Nearly one in five doctors develops a substance abuse problem at some point in their career, and one in ten currently working have a drug or alcohol addiction.
Consider the case of neurosurgeon Christopher Duntsch. After severely damaging the nerves of one patient and paralyzing another, the Texas hospital where he worked suspended him for one month. In his first surgery post-suspension, he severed a woman’s vertebral artery, causing her to bleed to death. While accidents are not uncommon in a surgical setting, Duntsch’s drug and alcohol addiction may have exacerbated the severity and frequency of these tragic malpractices.
Duntsch had been described as disastrous and allegedly would drink on the job — stashing vodka under his desk and reportedly taking LSD and Cocaine prior to surgeries. Despite these allegations, Duntsch never lost his license. In fact, when he left the one hospital, he was given a clean record. After being hired at a new hospital, Duntsch proceeded to botch two operations so badly, one woman ended up brain dead and another partially paralyzed. At this hospital, he was fired after one week. After 12 lawsuits from patients injured or paralyzed, and two deaths, Duntsch was never convicted of a crime.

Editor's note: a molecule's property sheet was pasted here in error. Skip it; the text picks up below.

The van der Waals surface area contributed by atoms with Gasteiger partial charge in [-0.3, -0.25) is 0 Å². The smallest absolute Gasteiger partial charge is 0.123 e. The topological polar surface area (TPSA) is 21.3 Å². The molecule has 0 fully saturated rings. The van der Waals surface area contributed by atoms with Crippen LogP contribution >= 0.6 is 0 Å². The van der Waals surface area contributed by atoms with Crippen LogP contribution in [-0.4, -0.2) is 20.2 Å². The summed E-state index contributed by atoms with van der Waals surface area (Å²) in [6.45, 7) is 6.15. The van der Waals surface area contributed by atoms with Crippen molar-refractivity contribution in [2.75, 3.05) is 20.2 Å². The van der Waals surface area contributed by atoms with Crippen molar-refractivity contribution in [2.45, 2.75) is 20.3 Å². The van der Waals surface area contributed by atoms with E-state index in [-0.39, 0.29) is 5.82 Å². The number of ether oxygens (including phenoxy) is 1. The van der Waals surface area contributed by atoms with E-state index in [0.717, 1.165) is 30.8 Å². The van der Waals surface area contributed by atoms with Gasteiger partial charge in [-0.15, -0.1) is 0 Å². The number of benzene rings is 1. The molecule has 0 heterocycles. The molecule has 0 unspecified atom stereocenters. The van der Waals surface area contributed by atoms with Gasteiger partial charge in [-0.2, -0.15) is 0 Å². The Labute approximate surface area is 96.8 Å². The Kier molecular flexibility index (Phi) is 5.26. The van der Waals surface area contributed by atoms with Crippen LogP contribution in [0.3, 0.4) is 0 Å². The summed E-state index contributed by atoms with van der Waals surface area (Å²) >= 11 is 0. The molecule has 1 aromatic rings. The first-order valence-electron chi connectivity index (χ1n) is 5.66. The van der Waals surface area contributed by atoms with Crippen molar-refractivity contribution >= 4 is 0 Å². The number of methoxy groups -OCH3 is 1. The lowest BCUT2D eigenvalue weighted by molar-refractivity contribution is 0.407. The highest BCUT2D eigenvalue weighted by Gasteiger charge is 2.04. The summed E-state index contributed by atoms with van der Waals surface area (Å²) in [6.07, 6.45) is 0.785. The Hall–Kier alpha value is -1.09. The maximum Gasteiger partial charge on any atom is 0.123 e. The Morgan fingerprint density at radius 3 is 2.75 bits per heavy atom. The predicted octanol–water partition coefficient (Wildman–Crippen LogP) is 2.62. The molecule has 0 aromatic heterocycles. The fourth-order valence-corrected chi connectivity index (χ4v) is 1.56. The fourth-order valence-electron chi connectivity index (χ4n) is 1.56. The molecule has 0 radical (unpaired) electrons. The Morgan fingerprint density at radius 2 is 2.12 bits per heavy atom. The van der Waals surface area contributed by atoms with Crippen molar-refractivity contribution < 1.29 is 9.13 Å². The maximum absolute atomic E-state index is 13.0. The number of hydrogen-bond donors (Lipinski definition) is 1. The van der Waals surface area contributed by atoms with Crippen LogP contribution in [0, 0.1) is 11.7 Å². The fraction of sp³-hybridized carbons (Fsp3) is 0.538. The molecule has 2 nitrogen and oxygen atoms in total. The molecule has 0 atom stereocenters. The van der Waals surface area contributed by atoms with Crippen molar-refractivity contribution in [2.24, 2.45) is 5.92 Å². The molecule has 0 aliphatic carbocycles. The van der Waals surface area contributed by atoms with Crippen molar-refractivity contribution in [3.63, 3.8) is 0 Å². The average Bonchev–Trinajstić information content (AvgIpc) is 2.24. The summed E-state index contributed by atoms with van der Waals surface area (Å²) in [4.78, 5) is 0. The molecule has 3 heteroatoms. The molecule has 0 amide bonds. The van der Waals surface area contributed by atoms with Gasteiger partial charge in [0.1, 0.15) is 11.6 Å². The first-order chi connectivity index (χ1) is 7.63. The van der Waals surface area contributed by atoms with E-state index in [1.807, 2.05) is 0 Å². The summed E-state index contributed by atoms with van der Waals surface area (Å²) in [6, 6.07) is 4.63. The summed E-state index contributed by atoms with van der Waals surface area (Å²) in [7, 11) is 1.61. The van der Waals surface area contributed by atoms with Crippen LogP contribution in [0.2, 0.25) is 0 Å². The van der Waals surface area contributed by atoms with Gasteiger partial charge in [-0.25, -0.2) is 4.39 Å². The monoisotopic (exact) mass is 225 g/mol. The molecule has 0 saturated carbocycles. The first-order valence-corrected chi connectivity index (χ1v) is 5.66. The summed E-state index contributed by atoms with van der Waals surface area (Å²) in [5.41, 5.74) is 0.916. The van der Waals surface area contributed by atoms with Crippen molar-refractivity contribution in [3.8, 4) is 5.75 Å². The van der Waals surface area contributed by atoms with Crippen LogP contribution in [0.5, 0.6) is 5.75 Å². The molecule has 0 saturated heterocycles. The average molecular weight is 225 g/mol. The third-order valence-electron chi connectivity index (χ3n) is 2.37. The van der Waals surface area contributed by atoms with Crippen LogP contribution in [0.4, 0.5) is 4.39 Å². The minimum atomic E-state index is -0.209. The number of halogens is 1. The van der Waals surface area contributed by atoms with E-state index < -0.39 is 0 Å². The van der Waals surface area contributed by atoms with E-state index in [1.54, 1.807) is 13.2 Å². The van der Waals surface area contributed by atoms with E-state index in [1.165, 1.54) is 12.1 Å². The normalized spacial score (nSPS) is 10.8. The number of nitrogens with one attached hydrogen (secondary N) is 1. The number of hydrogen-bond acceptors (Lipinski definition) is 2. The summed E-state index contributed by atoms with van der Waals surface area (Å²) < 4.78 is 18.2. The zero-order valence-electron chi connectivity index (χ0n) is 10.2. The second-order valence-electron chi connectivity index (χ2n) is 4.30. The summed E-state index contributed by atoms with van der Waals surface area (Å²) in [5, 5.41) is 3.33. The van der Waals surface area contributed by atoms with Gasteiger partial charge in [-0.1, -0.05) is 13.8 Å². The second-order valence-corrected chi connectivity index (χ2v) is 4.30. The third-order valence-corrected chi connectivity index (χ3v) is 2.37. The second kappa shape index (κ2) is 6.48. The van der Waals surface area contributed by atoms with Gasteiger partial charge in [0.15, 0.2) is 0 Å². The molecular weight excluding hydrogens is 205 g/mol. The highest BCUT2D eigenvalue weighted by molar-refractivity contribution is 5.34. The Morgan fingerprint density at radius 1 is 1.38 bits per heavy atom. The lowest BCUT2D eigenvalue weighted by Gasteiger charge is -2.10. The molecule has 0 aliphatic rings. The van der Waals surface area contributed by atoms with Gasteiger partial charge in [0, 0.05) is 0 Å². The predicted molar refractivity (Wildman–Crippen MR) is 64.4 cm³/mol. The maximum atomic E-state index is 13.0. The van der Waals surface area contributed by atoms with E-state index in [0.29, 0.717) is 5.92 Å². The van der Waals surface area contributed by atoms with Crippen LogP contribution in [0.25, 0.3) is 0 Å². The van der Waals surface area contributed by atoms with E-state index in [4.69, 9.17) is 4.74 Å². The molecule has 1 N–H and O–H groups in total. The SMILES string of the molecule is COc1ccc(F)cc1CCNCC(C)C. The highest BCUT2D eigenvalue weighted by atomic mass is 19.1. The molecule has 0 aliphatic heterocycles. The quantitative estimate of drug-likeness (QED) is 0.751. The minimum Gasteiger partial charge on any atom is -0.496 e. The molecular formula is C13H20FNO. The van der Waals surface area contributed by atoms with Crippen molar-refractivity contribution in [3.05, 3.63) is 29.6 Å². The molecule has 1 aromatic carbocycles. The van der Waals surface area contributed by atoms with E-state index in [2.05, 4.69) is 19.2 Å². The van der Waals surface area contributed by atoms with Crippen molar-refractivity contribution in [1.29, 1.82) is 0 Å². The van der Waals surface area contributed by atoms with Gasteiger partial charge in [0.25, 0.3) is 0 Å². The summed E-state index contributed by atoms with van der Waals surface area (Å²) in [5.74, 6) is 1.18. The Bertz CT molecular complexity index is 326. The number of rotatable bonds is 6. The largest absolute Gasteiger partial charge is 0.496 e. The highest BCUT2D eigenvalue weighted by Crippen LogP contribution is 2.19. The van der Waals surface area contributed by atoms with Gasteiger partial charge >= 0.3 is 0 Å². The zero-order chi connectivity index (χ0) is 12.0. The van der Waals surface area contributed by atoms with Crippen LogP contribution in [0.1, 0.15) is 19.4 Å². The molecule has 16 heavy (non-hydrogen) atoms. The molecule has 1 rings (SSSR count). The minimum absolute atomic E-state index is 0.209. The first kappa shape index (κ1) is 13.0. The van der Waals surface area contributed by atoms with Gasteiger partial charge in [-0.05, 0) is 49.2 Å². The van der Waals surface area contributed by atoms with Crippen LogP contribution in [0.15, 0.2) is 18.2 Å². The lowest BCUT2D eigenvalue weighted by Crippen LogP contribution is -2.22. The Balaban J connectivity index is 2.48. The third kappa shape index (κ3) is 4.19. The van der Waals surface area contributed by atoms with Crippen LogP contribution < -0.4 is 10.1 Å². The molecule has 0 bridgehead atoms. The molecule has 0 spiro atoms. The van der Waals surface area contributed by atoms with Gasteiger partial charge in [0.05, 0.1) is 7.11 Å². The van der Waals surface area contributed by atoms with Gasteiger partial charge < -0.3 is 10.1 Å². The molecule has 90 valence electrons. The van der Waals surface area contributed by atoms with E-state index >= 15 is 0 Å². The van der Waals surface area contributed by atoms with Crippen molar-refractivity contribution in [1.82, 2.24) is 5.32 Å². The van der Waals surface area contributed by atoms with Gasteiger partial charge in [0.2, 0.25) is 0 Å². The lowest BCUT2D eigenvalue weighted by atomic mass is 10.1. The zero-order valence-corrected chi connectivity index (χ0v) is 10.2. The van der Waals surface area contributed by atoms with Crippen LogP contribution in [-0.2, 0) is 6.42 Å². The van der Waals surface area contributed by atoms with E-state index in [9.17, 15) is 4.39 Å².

Doctors like Duntsch are the reason California legislatures are pushing to implement random drug tests for doctors with hospital privileges and drug tests immediately following any major medical mistakes such as preventable deaths.
Under federal law, airline pilots and school bus drivers need to comply with random drug tests. These tests are performed to assure pilots and drivers can be responsible for the lives of others. This new bill would ensure that doctors would be held to that same level of accountability. Had random drug testing been implemented in the hospitals where Duntsch worked, negligent behavior could have been prevented.